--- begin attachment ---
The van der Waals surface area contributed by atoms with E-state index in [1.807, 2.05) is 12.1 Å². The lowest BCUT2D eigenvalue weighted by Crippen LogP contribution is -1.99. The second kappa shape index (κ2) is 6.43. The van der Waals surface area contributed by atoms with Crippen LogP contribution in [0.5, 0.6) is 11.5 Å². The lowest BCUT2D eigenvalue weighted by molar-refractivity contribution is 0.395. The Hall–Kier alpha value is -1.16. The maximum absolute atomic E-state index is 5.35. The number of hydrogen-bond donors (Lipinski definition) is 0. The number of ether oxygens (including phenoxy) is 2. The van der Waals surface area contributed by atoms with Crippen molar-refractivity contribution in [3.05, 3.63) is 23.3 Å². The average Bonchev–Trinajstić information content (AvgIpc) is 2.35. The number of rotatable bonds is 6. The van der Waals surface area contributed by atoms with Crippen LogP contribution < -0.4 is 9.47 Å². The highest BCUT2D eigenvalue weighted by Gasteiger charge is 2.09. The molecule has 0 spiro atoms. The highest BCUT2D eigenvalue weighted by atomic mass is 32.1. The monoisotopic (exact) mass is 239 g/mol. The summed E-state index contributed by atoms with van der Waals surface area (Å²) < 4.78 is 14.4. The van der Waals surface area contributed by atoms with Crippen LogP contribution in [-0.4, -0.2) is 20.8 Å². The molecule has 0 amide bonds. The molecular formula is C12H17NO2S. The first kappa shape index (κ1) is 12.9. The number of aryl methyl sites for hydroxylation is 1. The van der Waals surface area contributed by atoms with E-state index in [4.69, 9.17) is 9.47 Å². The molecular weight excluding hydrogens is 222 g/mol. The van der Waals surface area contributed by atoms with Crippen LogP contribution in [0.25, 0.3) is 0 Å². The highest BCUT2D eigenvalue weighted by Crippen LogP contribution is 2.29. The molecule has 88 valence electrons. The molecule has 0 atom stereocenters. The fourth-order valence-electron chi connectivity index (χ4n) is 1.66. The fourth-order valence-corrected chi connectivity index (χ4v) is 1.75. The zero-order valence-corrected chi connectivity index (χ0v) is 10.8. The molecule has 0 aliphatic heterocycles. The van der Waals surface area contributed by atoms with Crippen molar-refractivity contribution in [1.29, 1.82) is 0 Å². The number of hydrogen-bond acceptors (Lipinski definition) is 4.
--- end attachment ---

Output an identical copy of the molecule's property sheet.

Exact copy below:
The van der Waals surface area contributed by atoms with E-state index in [1.807, 2.05) is 12.1 Å². The lowest BCUT2D eigenvalue weighted by Crippen LogP contribution is -1.99. The second kappa shape index (κ2) is 6.43. The van der Waals surface area contributed by atoms with Crippen LogP contribution in [0.5, 0.6) is 11.5 Å². The lowest BCUT2D eigenvalue weighted by molar-refractivity contribution is 0.395. The Hall–Kier alpha value is -1.16. The maximum absolute atomic E-state index is 5.35. The number of hydrogen-bond donors (Lipinski definition) is 0. The number of ether oxygens (including phenoxy) is 2. The van der Waals surface area contributed by atoms with Crippen molar-refractivity contribution in [3.05, 3.63) is 23.3 Å². The average Bonchev–Trinajstić information content (AvgIpc) is 2.35. The number of rotatable bonds is 6. The van der Waals surface area contributed by atoms with Crippen LogP contribution < -0.4 is 9.47 Å². The highest BCUT2D eigenvalue weighted by Gasteiger charge is 2.09. The molecule has 0 spiro atoms. The highest BCUT2D eigenvalue weighted by atomic mass is 32.1. The monoisotopic (exact) mass is 239 g/mol. The summed E-state index contributed by atoms with van der Waals surface area (Å²) < 4.78 is 14.4. The van der Waals surface area contributed by atoms with Crippen LogP contribution in [-0.4, -0.2) is 20.8 Å². The molecule has 0 amide bonds. The molecular formula is C12H17NO2S. The first kappa shape index (κ1) is 12.9. The number of aryl methyl sites for hydroxylation is 1. The van der Waals surface area contributed by atoms with E-state index in [4.69, 9.17) is 9.47 Å². The molecular weight excluding hydrogens is 222 g/mol. The van der Waals surface area contributed by atoms with Crippen LogP contribution in [0.25, 0.3) is 0 Å². The highest BCUT2D eigenvalue weighted by Crippen LogP contribution is 2.29. The molecule has 88 valence electrons. The molecule has 0 atom stereocenters. The fourth-order valence-electron chi connectivity index (χ4n) is 1.66. The fourth-order valence-corrected chi connectivity index (χ4v) is 1.75. The zero-order valence-corrected chi connectivity index (χ0v) is 10.8. The molecule has 0 aliphatic heterocycles. The van der Waals surface area contributed by atoms with Crippen molar-refractivity contribution in [1.29, 1.82) is 0 Å². The number of hydrogen-bond acceptors (Lipinski definition) is 4.